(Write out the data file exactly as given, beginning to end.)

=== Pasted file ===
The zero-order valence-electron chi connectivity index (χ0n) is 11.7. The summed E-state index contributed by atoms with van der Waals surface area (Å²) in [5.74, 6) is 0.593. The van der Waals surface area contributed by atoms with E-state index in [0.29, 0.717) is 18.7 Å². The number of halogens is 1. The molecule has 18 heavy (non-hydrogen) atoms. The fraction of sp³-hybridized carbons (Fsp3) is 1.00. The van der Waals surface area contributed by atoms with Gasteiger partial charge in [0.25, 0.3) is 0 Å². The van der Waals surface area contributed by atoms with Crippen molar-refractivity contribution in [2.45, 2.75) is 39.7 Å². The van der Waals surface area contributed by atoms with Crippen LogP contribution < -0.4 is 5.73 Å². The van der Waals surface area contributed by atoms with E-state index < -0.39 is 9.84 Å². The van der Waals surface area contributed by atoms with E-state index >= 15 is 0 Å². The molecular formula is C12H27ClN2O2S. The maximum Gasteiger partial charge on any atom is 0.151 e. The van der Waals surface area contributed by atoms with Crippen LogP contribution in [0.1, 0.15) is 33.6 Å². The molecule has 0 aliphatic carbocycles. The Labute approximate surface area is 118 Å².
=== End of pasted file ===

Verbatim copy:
The zero-order valence-electron chi connectivity index (χ0n) is 11.7. The summed E-state index contributed by atoms with van der Waals surface area (Å²) in [5.74, 6) is 0.593. The van der Waals surface area contributed by atoms with E-state index in [0.29, 0.717) is 18.7 Å². The number of halogens is 1. The molecule has 18 heavy (non-hydrogen) atoms. The fraction of sp³-hybridized carbons (Fsp3) is 1.00. The van der Waals surface area contributed by atoms with Gasteiger partial charge in [0.25, 0.3) is 0 Å². The van der Waals surface area contributed by atoms with Crippen molar-refractivity contribution in [2.45, 2.75) is 39.7 Å². The van der Waals surface area contributed by atoms with Crippen LogP contribution < -0.4 is 5.73 Å². The van der Waals surface area contributed by atoms with E-state index < -0.39 is 9.84 Å². The van der Waals surface area contributed by atoms with E-state index >= 15 is 0 Å². The molecular formula is C12H27ClN2O2S. The maximum Gasteiger partial charge on any atom is 0.151 e. The van der Waals surface area contributed by atoms with Crippen LogP contribution in [0.1, 0.15) is 33.6 Å². The molecule has 0 aliphatic carbocycles. The Labute approximate surface area is 118 Å².